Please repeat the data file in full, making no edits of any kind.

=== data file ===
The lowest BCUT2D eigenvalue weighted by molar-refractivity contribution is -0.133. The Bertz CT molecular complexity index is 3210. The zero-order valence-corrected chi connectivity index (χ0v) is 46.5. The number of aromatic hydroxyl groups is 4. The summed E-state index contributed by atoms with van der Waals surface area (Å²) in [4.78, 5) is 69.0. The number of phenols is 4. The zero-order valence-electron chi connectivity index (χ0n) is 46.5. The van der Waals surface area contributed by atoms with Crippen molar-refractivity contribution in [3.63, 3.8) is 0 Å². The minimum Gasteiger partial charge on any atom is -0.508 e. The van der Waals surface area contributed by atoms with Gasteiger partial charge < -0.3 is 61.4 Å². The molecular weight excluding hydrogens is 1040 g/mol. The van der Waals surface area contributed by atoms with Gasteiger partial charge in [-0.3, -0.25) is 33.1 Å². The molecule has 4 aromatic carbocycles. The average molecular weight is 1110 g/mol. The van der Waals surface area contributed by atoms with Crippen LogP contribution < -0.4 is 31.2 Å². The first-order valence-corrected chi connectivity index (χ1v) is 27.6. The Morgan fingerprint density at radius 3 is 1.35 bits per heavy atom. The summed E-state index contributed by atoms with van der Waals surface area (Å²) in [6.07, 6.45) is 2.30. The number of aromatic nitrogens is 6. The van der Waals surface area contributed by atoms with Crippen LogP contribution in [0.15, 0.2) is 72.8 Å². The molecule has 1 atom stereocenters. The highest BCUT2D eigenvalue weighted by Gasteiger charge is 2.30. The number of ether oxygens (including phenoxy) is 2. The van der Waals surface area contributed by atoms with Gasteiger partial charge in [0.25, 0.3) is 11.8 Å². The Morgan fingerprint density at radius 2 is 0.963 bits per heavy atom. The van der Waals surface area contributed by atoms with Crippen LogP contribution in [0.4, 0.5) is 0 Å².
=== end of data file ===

The lowest BCUT2D eigenvalue weighted by molar-refractivity contribution is -0.133. The Bertz CT molecular complexity index is 3210. The zero-order valence-corrected chi connectivity index (χ0v) is 46.5. The number of aromatic hydroxyl groups is 4. The summed E-state index contributed by atoms with van der Waals surface area (Å²) in [4.78, 5) is 69.0. The number of phenols is 4. The zero-order valence-electron chi connectivity index (χ0n) is 46.5. The van der Waals surface area contributed by atoms with Crippen molar-refractivity contribution in [3.63, 3.8) is 0 Å². The minimum Gasteiger partial charge on any atom is -0.508 e. The van der Waals surface area contributed by atoms with Gasteiger partial charge < -0.3 is 61.4 Å². The molecular weight excluding hydrogens is 1040 g/mol. The van der Waals surface area contributed by atoms with Gasteiger partial charge in [-0.3, -0.25) is 33.1 Å². The molecule has 4 aromatic carbocycles. The average molecular weight is 1110 g/mol. The van der Waals surface area contributed by atoms with Crippen LogP contribution < -0.4 is 31.2 Å². The first-order valence-corrected chi connectivity index (χ1v) is 27.6. The Morgan fingerprint density at radius 3 is 1.35 bits per heavy atom. The summed E-state index contributed by atoms with van der Waals surface area (Å²) in [6.07, 6.45) is 2.30. The number of aromatic nitrogens is 6. The van der Waals surface area contributed by atoms with Crippen LogP contribution in [0.15, 0.2) is 72.8 Å². The molecule has 1 atom stereocenters. The highest BCUT2D eigenvalue weighted by Gasteiger charge is 2.30. The number of ether oxygens (including phenoxy) is 2. The van der Waals surface area contributed by atoms with Gasteiger partial charge in [0.25, 0.3) is 11.8 Å². The Morgan fingerprint density at radius 2 is 0.963 bits per heavy atom. The van der Waals surface area contributed by atoms with Crippen LogP contribution in [0.4, 0.5) is 0 Å².